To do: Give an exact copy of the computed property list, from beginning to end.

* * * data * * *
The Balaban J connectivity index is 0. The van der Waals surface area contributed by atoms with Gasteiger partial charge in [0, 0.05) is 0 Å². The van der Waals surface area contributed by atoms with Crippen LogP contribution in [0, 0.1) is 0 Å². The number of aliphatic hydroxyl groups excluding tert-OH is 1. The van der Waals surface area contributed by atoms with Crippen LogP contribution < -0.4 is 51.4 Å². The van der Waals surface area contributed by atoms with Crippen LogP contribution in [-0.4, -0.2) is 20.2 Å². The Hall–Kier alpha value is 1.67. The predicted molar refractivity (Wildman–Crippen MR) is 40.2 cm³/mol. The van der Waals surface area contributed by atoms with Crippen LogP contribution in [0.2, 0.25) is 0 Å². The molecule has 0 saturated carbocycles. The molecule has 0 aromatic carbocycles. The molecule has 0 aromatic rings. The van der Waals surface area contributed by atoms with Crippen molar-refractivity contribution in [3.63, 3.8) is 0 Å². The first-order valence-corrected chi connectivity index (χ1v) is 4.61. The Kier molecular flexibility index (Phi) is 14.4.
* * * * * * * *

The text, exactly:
The Balaban J connectivity index is 0. The van der Waals surface area contributed by atoms with Gasteiger partial charge in [0, 0.05) is 0 Å². The van der Waals surface area contributed by atoms with Crippen LogP contribution in [0, 0.1) is 0 Å². The number of aliphatic hydroxyl groups excluding tert-OH is 1. The van der Waals surface area contributed by atoms with Crippen LogP contribution < -0.4 is 51.4 Å². The van der Waals surface area contributed by atoms with Crippen LogP contribution in [-0.4, -0.2) is 20.2 Å². The Hall–Kier alpha value is 1.67. The predicted molar refractivity (Wildman–Crippen MR) is 40.2 cm³/mol. The van der Waals surface area contributed by atoms with Crippen LogP contribution in [0.2, 0.25) is 0 Å². The molecule has 0 saturated carbocycles. The molecule has 0 aromatic carbocycles. The molecule has 0 aromatic rings. The van der Waals surface area contributed by atoms with Crippen molar-refractivity contribution in [3.63, 3.8) is 0 Å². The first-order valence-corrected chi connectivity index (χ1v) is 4.61. The Kier molecular flexibility index (Phi) is 14.4.